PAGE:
Because Workman is less proven than nearly all of the top 10 closers in NFBC ADP, he should not be drafted ahead of any of them, his considerable ceiling notwithstanding. (The one exception is Liam Hendriks, and he is also preferable to Workman due to his lower walk rate.) Once the back end of that top 10 — Edwin Diaz, Kenley Jansen and Ken Giles — comes off the board, Workman should be fair game. Next in ADP is Craig Kimbrel, who is another high-strikeout, high-walk pitcher who is a much greater threat to give up home runs or spend time on the injured list. Will Smith, at No. 13, may not even get to close, and Héctor Neris, Raisel Iglesias and Alex Colomé, Nos. 12, 14 and 15, have consistently fallen short of having elite peripherals across the board. While Workman’s role may be somewhat fluid, and there are closer-quality alternatives in the Red Sox’s bullpen, virtually any reliever outside the top 10 could face similar threats.

As of this writing, Workman’s 171 NFBC ADP ranks 17th among relievers, and that makes him a bargain at his current price. Perhaps now that he has some security in his role, his ADP will rise, and fantasy owners will have look elsewhere for a good value at closer. If not, we all have the opportunity to draft a potential stud closer at the price of a No. 2 RP.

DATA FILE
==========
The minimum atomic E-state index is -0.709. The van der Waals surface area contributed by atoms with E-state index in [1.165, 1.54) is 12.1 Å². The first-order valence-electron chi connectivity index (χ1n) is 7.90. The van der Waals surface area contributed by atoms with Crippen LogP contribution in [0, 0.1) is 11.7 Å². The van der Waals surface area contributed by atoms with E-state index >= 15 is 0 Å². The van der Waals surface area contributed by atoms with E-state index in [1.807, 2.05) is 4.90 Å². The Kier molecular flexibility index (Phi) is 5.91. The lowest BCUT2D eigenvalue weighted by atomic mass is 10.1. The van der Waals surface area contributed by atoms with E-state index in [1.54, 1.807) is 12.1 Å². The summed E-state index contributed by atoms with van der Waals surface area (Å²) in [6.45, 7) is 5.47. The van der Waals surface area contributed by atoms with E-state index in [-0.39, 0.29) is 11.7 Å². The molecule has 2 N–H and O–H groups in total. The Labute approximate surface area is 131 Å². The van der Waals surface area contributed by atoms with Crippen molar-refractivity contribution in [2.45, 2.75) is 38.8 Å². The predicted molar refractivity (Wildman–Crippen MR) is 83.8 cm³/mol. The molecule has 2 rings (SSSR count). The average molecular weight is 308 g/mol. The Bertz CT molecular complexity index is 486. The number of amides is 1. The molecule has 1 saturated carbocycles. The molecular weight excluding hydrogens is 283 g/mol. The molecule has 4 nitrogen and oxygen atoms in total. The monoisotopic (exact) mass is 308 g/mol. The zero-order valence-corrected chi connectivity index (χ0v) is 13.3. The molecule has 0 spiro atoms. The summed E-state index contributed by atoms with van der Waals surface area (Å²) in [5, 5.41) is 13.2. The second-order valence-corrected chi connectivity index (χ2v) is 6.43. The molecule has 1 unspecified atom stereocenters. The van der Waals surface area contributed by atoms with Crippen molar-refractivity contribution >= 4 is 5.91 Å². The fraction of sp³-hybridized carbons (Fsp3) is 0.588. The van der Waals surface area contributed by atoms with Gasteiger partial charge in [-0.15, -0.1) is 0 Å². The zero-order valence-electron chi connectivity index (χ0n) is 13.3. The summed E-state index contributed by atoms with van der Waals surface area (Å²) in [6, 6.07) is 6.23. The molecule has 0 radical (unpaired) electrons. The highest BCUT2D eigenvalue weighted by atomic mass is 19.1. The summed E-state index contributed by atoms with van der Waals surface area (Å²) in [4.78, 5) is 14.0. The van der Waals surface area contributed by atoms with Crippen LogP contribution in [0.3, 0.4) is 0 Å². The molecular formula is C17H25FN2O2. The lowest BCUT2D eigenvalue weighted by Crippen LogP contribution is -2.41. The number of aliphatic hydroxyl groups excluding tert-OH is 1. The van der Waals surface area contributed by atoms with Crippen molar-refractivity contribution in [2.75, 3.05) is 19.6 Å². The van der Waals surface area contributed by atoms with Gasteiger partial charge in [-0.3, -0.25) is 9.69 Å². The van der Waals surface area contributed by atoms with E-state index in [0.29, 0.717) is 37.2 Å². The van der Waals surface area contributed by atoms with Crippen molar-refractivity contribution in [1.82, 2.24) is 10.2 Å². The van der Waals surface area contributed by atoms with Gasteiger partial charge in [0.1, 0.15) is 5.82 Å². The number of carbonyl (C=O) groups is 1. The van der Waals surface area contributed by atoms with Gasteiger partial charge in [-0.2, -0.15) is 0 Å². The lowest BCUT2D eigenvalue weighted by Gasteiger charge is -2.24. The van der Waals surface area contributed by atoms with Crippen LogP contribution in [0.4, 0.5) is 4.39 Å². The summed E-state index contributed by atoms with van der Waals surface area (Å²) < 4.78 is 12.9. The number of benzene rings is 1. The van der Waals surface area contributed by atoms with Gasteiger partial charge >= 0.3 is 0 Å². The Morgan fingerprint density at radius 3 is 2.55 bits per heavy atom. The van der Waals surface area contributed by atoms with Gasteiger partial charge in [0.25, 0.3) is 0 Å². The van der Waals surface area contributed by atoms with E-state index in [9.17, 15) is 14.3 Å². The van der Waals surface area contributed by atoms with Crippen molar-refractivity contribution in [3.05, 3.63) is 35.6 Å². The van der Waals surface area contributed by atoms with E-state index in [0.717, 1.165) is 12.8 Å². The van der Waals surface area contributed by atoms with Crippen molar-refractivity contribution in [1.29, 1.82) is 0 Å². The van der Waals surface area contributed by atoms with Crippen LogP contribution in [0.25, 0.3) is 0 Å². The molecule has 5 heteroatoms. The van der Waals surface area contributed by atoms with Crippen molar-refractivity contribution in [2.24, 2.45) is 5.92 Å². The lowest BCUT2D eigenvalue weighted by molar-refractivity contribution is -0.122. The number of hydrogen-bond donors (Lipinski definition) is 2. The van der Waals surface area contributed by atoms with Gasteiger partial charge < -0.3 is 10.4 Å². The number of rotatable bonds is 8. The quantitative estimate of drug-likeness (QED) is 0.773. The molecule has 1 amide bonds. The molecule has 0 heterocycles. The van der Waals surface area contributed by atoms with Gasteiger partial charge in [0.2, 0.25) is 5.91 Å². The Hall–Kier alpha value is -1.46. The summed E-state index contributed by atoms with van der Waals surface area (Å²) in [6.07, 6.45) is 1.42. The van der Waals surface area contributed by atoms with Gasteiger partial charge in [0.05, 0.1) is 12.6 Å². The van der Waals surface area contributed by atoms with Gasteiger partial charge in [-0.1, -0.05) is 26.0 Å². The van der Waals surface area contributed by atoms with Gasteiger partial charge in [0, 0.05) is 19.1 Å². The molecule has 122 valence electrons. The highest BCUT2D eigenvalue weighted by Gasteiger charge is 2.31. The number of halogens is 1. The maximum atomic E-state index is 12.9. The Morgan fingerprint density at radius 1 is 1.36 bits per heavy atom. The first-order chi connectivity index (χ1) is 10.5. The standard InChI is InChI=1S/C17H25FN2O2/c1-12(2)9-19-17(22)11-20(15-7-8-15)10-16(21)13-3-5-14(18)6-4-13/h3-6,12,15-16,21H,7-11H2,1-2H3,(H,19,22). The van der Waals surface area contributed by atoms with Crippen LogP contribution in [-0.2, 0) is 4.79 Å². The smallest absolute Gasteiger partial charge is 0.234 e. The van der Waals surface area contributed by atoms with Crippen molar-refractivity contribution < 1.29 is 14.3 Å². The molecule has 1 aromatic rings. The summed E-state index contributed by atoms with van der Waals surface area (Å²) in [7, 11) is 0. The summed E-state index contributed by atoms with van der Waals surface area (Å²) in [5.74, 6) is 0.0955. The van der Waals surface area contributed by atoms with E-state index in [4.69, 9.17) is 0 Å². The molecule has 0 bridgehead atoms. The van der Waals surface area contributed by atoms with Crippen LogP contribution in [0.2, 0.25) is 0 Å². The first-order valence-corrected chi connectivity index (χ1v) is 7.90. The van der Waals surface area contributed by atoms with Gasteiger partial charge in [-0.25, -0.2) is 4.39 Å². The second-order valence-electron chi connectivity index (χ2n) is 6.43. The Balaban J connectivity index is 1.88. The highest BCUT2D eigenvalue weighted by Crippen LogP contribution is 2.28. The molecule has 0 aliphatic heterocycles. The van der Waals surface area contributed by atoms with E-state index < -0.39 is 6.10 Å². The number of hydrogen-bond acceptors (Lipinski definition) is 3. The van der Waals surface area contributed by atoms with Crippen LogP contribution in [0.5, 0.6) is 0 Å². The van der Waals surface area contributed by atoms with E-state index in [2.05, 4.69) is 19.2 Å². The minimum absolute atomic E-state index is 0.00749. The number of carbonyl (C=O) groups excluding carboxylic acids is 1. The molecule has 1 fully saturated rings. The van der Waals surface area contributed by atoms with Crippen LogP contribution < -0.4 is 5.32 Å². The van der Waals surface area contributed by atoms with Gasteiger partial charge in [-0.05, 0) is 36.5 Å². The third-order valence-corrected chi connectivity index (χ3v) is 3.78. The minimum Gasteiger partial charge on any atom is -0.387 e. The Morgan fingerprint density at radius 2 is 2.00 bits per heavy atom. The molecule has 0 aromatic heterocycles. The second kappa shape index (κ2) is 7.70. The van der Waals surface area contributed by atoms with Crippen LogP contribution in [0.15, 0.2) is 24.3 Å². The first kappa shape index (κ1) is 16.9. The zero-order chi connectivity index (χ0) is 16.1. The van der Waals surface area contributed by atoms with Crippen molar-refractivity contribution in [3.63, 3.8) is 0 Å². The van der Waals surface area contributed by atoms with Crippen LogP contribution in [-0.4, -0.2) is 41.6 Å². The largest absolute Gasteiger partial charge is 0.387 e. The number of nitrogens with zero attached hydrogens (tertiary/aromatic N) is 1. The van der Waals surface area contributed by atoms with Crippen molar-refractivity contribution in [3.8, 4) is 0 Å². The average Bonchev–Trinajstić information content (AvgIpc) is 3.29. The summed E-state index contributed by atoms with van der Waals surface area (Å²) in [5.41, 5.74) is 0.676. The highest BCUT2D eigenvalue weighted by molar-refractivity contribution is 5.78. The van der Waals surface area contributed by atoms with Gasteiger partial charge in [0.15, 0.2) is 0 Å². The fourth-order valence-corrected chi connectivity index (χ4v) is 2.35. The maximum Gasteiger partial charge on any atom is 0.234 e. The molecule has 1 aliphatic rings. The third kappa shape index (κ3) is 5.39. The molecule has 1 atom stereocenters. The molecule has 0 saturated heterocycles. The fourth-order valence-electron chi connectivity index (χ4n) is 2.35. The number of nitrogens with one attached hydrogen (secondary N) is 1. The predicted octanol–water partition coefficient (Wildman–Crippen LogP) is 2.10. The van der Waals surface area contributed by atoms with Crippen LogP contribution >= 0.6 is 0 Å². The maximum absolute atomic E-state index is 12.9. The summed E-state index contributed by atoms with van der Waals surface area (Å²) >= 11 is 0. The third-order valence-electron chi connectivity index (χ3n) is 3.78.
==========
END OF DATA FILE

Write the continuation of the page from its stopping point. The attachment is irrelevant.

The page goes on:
We hoped you liked reading Should We Treat Brandon Workman as an Elite Closer? by Al Melchior!

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Al Melchior has been writing about Fantasy baseball and sim games since 2000, and his work has appeared at CBSSports.com, BaseballHQ, Ron Shandler's Baseball Forecaster and FanRagSports. He has also participated in Tout Wars' mixed auction league since 2013. You can follow Al on Twitter @almelchiorbb and find more of his work at almelchior.com.

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Brad Johnson
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I’ve picked him in basically every mock draft ever.